Dynamic Spectrum Sharing: A first step on the 5G ladder

Published: 31 May 2020 - 1:35 p.m.

As mobile network operators around the world look to rollout their initial 5G offerings, there are numerous obstacles to overcome.

Firstly, demand for 5G in the near term is unlikely to justify operators being able to charge much of a premium for the service, leaving them with a serious disparity between their gargantuan 5G investments and the comparatively meagre returns.

Telcos will undoubtedly have abundant opportunity to milk the 5G cash cow further down the line, once standalone 5G makes network slicing a viable proposition. In the short term however, 5G is going to be something of an expensive PR exercise for operators.

Secondly, some operators around the world have been constrained by their government’s reticence to allocate sufficient spectrum resources for 5G. Here in the GCC, governments and regulators have been extremely proactive about making spectrum available, and the region has reaped the benefits of this foresight by becoming one of the world leaders for 5G. Plenty of markets in Europe, Asia and even the US have not been so lucky.

Dynamic Spectrum Sharing, the subject of this month’s special report, provides operators with a genuine opportunity to launch their initial 5G services with drastically reduced capital expenditure requirements. Instead of investing in next generation network hardware, operators can simply update their software and use low band, LTE spectrum to provide both LTE and 5G services. Sure, it’s a stop gap solution and one that is unlikely to be a major force for the medium to long term, but it can offer telcos a cost effective way to get a first foothold on the 5G ladder.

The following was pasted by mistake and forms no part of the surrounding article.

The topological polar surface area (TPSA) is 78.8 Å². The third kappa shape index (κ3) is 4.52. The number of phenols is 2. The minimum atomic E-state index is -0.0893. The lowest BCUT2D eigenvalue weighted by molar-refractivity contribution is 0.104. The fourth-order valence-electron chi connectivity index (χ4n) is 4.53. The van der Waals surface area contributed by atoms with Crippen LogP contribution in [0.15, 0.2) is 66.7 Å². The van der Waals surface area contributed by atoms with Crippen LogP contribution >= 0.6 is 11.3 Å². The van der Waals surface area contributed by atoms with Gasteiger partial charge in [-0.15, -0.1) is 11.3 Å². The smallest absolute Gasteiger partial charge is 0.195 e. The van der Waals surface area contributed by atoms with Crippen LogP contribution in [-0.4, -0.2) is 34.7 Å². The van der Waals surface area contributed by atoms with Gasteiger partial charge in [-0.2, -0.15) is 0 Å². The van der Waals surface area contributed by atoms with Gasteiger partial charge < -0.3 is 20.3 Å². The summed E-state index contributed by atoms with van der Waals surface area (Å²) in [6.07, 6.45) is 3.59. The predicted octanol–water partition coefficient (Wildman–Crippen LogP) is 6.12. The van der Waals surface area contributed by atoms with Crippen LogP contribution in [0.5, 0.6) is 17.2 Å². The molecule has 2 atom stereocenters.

Last month Vodafone launched 5G services in The Netherlands using Ericsson’s Dynamic Spectrum Sharing technology. In doing so, it scored a major PR win, by becoming the first mobile network operator to launch 5G services in the country. Vodafone used its existing 1,800 MHz spectrum coupled with Ericsson’s DSS technology to offer its 5G subscribers download speeds of up to 1 Gbps and 30 per cent lower latency than on its LTE service.

As governments around the world free up spectrum for release, particularly in the mid band and mmWave blocks, 5G network performance will move far beyond current performance levels. In the future, we will be able to expect, even demand, the multi gigabit per second download speeds and ultra-low latency levels that we were promised in the plethora of 5G sales pitches. Until then, Dynamic Spectrum Sharing offers operators a cost effective way to deliver very good connectivity. Particularly in the current climate of working, learning and entertaining from home, Dynamic Spectrum Sharing could be the best option for operators looking to boost their current network performance levels.

Check out the June issue of CommsMEA for our Special Report on the potential of Spectrum Sharing.

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